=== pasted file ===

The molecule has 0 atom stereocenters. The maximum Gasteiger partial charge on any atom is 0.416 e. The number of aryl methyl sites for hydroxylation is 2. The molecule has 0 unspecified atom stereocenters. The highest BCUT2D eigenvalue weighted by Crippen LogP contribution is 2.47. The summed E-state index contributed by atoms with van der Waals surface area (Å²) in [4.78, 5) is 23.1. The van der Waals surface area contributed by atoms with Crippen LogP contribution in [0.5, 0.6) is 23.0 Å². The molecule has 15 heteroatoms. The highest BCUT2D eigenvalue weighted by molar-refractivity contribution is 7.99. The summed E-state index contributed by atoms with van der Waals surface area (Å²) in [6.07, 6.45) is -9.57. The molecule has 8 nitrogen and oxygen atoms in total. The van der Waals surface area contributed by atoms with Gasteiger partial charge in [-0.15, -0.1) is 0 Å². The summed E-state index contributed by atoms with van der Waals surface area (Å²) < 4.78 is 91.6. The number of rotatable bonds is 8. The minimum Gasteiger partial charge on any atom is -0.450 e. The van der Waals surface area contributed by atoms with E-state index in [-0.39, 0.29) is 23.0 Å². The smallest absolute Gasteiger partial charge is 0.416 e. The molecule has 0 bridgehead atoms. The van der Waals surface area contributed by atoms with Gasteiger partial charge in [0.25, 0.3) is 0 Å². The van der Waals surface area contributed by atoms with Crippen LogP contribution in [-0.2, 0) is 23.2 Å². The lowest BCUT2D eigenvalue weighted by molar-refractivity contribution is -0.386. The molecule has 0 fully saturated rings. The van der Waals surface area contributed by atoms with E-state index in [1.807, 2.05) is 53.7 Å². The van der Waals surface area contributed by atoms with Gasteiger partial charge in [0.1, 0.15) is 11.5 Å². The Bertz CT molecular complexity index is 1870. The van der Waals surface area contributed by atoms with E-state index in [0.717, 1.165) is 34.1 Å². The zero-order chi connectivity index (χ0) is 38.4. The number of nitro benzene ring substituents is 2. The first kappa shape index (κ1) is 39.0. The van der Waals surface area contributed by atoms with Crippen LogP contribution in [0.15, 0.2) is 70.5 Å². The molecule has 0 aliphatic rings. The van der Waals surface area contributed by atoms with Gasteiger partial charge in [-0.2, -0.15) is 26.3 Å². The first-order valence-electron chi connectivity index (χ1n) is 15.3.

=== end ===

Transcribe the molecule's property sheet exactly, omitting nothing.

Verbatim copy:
The molecule has 0 atom stereocenters. The maximum Gasteiger partial charge on any atom is 0.416 e. The number of aryl methyl sites for hydroxylation is 2. The molecule has 0 unspecified atom stereocenters. The highest BCUT2D eigenvalue weighted by Crippen LogP contribution is 2.47. The summed E-state index contributed by atoms with van der Waals surface area (Å²) in [4.78, 5) is 23.1. The van der Waals surface area contributed by atoms with Crippen LogP contribution in [0.5, 0.6) is 23.0 Å². The molecule has 15 heteroatoms. The highest BCUT2D eigenvalue weighted by molar-refractivity contribution is 7.99. The summed E-state index contributed by atoms with van der Waals surface area (Å²) in [6.07, 6.45) is -9.57. The molecule has 8 nitrogen and oxygen atoms in total. The van der Waals surface area contributed by atoms with Gasteiger partial charge in [-0.15, -0.1) is 0 Å². The summed E-state index contributed by atoms with van der Waals surface area (Å²) < 4.78 is 91.6. The number of rotatable bonds is 8. The minimum Gasteiger partial charge on any atom is -0.450 e. The van der Waals surface area contributed by atoms with E-state index in [-0.39, 0.29) is 23.0 Å². The smallest absolute Gasteiger partial charge is 0.416 e. The molecule has 0 bridgehead atoms. The van der Waals surface area contributed by atoms with Gasteiger partial charge in [0.25, 0.3) is 0 Å². The van der Waals surface area contributed by atoms with Crippen LogP contribution in [-0.2, 0) is 23.2 Å². The lowest BCUT2D eigenvalue weighted by molar-refractivity contribution is -0.386. The molecule has 0 fully saturated rings. The van der Waals surface area contributed by atoms with E-state index in [1.807, 2.05) is 53.7 Å². The van der Waals surface area contributed by atoms with Gasteiger partial charge in [0.1, 0.15) is 11.5 Å². The Bertz CT molecular complexity index is 1870. The van der Waals surface area contributed by atoms with E-state index in [0.717, 1.165) is 34.1 Å². The zero-order chi connectivity index (χ0) is 38.4. The number of nitro benzene ring substituents is 2. The first kappa shape index (κ1) is 39.0. The van der Waals surface area contributed by atoms with Crippen LogP contribution in [0.15, 0.2) is 70.5 Å². The molecule has 0 aliphatic rings. The van der Waals surface area contributed by atoms with Gasteiger partial charge in [-0.2, -0.15) is 26.3 Å². The first-order valence-electron chi connectivity index (χ1n) is 15.3.